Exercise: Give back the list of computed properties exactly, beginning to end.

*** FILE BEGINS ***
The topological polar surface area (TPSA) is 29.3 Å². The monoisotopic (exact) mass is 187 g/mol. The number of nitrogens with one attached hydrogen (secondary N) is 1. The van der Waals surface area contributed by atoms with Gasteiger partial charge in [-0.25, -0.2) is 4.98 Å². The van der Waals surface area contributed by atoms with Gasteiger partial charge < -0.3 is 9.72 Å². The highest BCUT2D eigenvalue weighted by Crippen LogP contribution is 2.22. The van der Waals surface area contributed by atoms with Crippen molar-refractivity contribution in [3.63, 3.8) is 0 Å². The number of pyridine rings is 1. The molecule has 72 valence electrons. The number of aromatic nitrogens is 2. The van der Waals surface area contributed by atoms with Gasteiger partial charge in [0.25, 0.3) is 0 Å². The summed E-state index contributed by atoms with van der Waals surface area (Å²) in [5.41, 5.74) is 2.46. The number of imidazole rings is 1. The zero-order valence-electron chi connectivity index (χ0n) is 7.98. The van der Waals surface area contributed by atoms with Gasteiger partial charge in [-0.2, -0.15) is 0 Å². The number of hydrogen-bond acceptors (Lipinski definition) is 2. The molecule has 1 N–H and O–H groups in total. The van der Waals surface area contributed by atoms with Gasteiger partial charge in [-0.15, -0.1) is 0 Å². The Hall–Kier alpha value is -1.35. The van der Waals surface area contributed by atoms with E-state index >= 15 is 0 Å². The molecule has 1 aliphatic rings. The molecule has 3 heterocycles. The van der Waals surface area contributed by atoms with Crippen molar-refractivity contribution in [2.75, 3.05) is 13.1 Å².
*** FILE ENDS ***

The topological polar surface area (TPSA) is 29.3 Å². The monoisotopic (exact) mass is 187 g/mol. The number of nitrogens with one attached hydrogen (secondary N) is 1. The van der Waals surface area contributed by atoms with Gasteiger partial charge in [-0.25, -0.2) is 4.98 Å². The van der Waals surface area contributed by atoms with Gasteiger partial charge < -0.3 is 9.72 Å². The highest BCUT2D eigenvalue weighted by Crippen LogP contribution is 2.22. The van der Waals surface area contributed by atoms with Crippen molar-refractivity contribution in [3.63, 3.8) is 0 Å². The number of pyridine rings is 1. The molecule has 72 valence electrons. The number of aromatic nitrogens is 2. The van der Waals surface area contributed by atoms with Gasteiger partial charge in [0.25, 0.3) is 0 Å². The summed E-state index contributed by atoms with van der Waals surface area (Å²) in [5.41, 5.74) is 2.46. The number of imidazole rings is 1. The zero-order valence-electron chi connectivity index (χ0n) is 7.98. The van der Waals surface area contributed by atoms with Gasteiger partial charge in [-0.2, -0.15) is 0 Å². The number of hydrogen-bond acceptors (Lipinski definition) is 2. The molecule has 1 N–H and O–H groups in total. The van der Waals surface area contributed by atoms with Gasteiger partial charge in [-0.15, -0.1) is 0 Å². The Hall–Kier alpha value is -1.35. The van der Waals surface area contributed by atoms with E-state index >= 15 is 0 Å². The molecule has 1 aliphatic rings. The molecule has 3 heterocycles. The van der Waals surface area contributed by atoms with Crippen molar-refractivity contribution in [2.75, 3.05) is 13.1 Å².